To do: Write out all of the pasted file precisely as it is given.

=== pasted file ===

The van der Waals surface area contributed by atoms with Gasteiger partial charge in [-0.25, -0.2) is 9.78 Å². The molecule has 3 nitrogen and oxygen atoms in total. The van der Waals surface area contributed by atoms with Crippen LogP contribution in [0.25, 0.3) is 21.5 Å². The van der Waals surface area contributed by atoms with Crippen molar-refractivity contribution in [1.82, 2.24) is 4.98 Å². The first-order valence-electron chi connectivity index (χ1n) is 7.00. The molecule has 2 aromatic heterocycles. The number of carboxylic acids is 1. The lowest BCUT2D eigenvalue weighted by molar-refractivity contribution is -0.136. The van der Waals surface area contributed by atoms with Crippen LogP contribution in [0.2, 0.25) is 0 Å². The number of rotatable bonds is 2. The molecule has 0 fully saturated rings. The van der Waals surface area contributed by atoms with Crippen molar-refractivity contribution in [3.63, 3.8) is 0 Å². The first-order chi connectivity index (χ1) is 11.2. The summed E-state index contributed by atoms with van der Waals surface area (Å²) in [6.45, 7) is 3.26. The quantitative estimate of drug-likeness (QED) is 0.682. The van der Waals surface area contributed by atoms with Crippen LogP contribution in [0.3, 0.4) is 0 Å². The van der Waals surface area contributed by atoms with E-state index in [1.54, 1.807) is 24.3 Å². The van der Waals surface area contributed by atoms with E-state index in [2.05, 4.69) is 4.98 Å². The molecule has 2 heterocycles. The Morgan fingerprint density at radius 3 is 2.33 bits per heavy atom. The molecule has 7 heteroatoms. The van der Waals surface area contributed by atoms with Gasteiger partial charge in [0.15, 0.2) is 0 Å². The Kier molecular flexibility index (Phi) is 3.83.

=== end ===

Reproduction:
The van der Waals surface area contributed by atoms with Gasteiger partial charge in [-0.25, -0.2) is 9.78 Å². The molecule has 3 nitrogen and oxygen atoms in total. The van der Waals surface area contributed by atoms with Crippen LogP contribution in [0.25, 0.3) is 21.5 Å². The van der Waals surface area contributed by atoms with Crippen molar-refractivity contribution in [1.82, 2.24) is 4.98 Å². The first-order valence-electron chi connectivity index (χ1n) is 7.00. The molecule has 2 aromatic heterocycles. The number of carboxylic acids is 1. The lowest BCUT2D eigenvalue weighted by molar-refractivity contribution is -0.136. The van der Waals surface area contributed by atoms with Crippen LogP contribution in [0.2, 0.25) is 0 Å². The number of rotatable bonds is 2. The molecule has 0 fully saturated rings. The van der Waals surface area contributed by atoms with Crippen molar-refractivity contribution in [3.63, 3.8) is 0 Å². The first-order chi connectivity index (χ1) is 11.2. The summed E-state index contributed by atoms with van der Waals surface area (Å²) in [6.45, 7) is 3.26. The quantitative estimate of drug-likeness (QED) is 0.682. The van der Waals surface area contributed by atoms with Crippen LogP contribution in [0.3, 0.4) is 0 Å². The van der Waals surface area contributed by atoms with E-state index in [1.54, 1.807) is 24.3 Å². The van der Waals surface area contributed by atoms with E-state index in [2.05, 4.69) is 4.98 Å². The molecule has 2 heterocycles. The Morgan fingerprint density at radius 3 is 2.33 bits per heavy atom. The molecule has 7 heteroatoms. The van der Waals surface area contributed by atoms with Gasteiger partial charge in [0.15, 0.2) is 0 Å². The Kier molecular flexibility index (Phi) is 3.83.